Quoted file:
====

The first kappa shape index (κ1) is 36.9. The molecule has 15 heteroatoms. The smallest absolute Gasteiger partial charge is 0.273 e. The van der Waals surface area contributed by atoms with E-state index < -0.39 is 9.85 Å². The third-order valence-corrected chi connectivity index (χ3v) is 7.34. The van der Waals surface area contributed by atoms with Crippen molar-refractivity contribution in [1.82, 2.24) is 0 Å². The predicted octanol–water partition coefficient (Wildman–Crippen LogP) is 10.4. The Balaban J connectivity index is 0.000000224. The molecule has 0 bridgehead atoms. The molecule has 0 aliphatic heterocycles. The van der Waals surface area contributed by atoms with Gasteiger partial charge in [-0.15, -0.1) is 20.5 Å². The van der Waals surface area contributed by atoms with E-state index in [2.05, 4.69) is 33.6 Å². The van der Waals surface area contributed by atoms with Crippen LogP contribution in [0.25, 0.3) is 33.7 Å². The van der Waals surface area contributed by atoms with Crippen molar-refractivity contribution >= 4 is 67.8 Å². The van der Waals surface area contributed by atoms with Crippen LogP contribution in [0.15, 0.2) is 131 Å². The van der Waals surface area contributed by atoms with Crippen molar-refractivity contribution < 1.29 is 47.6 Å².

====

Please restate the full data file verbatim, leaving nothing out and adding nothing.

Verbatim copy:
The first kappa shape index (κ1) is 36.9. The molecule has 15 heteroatoms. The smallest absolute Gasteiger partial charge is 0.273 e. The van der Waals surface area contributed by atoms with E-state index < -0.39 is 9.85 Å². The third-order valence-corrected chi connectivity index (χ3v) is 7.34. The van der Waals surface area contributed by atoms with Crippen molar-refractivity contribution in [1.82, 2.24) is 0 Å². The predicted octanol–water partition coefficient (Wildman–Crippen LogP) is 10.4. The Balaban J connectivity index is 0.000000224. The molecule has 0 bridgehead atoms. The molecule has 0 aliphatic heterocycles. The van der Waals surface area contributed by atoms with Gasteiger partial charge in [-0.15, -0.1) is 20.5 Å². The van der Waals surface area contributed by atoms with E-state index in [2.05, 4.69) is 33.6 Å². The van der Waals surface area contributed by atoms with Crippen LogP contribution in [0.25, 0.3) is 33.7 Å². The van der Waals surface area contributed by atoms with Crippen molar-refractivity contribution >= 4 is 67.8 Å². The van der Waals surface area contributed by atoms with Crippen LogP contribution in [0.15, 0.2) is 131 Å². The van der Waals surface area contributed by atoms with Crippen molar-refractivity contribution < 1.29 is 47.6 Å².